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Title: Electric Power Generation from Low to Intermediate Temperature Resourcces

Abstract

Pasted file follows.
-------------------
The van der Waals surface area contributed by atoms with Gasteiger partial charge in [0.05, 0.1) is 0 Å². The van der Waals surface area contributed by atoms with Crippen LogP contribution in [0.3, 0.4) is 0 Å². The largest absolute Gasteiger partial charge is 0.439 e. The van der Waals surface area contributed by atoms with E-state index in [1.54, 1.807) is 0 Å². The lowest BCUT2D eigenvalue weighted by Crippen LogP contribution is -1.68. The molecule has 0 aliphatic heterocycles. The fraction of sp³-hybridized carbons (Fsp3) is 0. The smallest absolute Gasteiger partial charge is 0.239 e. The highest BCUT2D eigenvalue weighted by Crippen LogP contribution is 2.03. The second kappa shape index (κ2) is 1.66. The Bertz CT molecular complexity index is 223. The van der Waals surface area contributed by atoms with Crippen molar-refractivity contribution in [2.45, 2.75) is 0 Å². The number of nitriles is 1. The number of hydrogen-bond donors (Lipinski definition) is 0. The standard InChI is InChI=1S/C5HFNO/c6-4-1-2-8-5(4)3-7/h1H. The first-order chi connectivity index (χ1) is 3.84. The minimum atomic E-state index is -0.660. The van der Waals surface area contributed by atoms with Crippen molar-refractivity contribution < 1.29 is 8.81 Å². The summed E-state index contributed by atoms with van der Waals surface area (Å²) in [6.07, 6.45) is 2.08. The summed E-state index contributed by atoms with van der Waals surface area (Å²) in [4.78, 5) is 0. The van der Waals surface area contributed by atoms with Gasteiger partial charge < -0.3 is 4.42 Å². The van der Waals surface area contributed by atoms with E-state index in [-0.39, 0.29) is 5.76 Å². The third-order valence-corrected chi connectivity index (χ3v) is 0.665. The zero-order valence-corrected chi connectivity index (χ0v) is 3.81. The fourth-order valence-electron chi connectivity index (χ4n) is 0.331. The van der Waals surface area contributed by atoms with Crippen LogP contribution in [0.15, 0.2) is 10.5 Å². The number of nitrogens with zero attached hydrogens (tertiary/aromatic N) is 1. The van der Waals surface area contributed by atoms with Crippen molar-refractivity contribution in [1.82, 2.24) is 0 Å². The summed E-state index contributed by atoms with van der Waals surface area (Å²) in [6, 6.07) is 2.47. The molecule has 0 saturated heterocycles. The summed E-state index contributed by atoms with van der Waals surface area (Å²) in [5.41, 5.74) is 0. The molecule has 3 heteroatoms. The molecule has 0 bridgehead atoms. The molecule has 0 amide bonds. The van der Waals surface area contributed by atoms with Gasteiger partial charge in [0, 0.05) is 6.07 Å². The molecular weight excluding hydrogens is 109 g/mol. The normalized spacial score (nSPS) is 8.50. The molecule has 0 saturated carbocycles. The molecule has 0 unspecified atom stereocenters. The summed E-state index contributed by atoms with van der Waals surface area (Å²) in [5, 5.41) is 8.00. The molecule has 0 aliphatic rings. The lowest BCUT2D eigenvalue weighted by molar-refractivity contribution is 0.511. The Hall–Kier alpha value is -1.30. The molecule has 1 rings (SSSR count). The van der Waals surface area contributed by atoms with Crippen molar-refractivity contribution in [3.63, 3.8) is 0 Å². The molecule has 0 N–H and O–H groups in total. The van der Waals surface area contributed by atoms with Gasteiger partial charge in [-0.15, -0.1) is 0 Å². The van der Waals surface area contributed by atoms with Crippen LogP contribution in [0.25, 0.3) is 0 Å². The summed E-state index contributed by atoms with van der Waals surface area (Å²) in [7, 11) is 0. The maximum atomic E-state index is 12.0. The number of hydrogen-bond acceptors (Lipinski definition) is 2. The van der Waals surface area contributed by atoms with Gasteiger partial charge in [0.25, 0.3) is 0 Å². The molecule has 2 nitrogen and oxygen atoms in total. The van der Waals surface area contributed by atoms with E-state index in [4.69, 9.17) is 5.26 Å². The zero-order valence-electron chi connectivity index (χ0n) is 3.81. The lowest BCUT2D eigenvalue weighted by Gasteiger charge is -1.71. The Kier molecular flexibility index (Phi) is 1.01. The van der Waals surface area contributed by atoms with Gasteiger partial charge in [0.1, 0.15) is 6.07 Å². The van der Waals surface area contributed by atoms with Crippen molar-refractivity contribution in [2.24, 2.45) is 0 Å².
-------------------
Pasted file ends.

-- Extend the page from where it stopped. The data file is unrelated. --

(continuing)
The UND-CLR Binary Geothermal Power Plant was a collaborative effort of the U.S. Department of Energy (DOE), Continental Resources, Inc. (CRL), Slope Electric Cooperative (SEC), Access Energy, LLC (AE), Basin Electric Cooperative (BEC), Olson Construction, the North Dakota Industrial Commission Renewable Energy Council (NDIC-REC), the North Dakota Department of Commerce Centers of Excellence Program (NDDC-COE), and the University of North Dakota (UND). The primary objective of project was to demonstrate/test the technical and economic feasibility of generating electricity from non-conventional, low-temperature (90 ºC to 150 °C) geothermal resources using binary technology. CLR provided the access to 98 ºC water flowing at 51 l s-1 at the Davis Water Injection Plan in Bowman County, ND. Funding for the project was from DOE –GTO, NDIC-REC, NDD-COE, and BEC. Logistics, on-site construction, and power grid access were facilitated by Slope Electric Cooperative and Olson Construction. Access Energy supplied prototype organic Rankine Cycle engines for the project. The potential power output from this project is 250 kW at a cost of $3,400 per kW. A key factor in the economics of this project is a significant advance in binary power technology by Access Energy, LLC. Other commercially available ORC engines have efficiencies 8 tomore » 10 percent and produce 50 to 250 kW per unit. The AE ORC units are designed to generate 125 kW with efficiencies up to 14 percent and they can be installed in arrays of tens of units to produce several MW of power where geothermal waters are available. This demonstration project is small but the potential for large-scale development in deeper, hotter formations is promising. The UND team’s analysis of the entire Williston Basin using data on porosity, formation thicknesses, and fluid temperatures reveals that 4.0 x 1019 Joules of energy is available and that 1.36 x 109 MWh of power could be produced using ORC binary power plants. Much of the infrastructure necessary to develop extensive geothermal power in the Williston Basin exists as abandoned oil and gas wells. Re-completing wells for water production could provide local power throughout the basin thus reducing power loss through transmission over long distances. Water production in normal oil and gas operations is relatively low by design, but it could be one to two orders of magnitude greater in wells completed and pumped for water production. A promising method for geothermal power production recognized in this project is drilling horizontal open-hole wells in the permeable carbonate aquifers. Horizontal drilling in the aquifers increases borehole exposure to the resource and consequently increases the capacity for fluid production by up to an order of magnitude.« less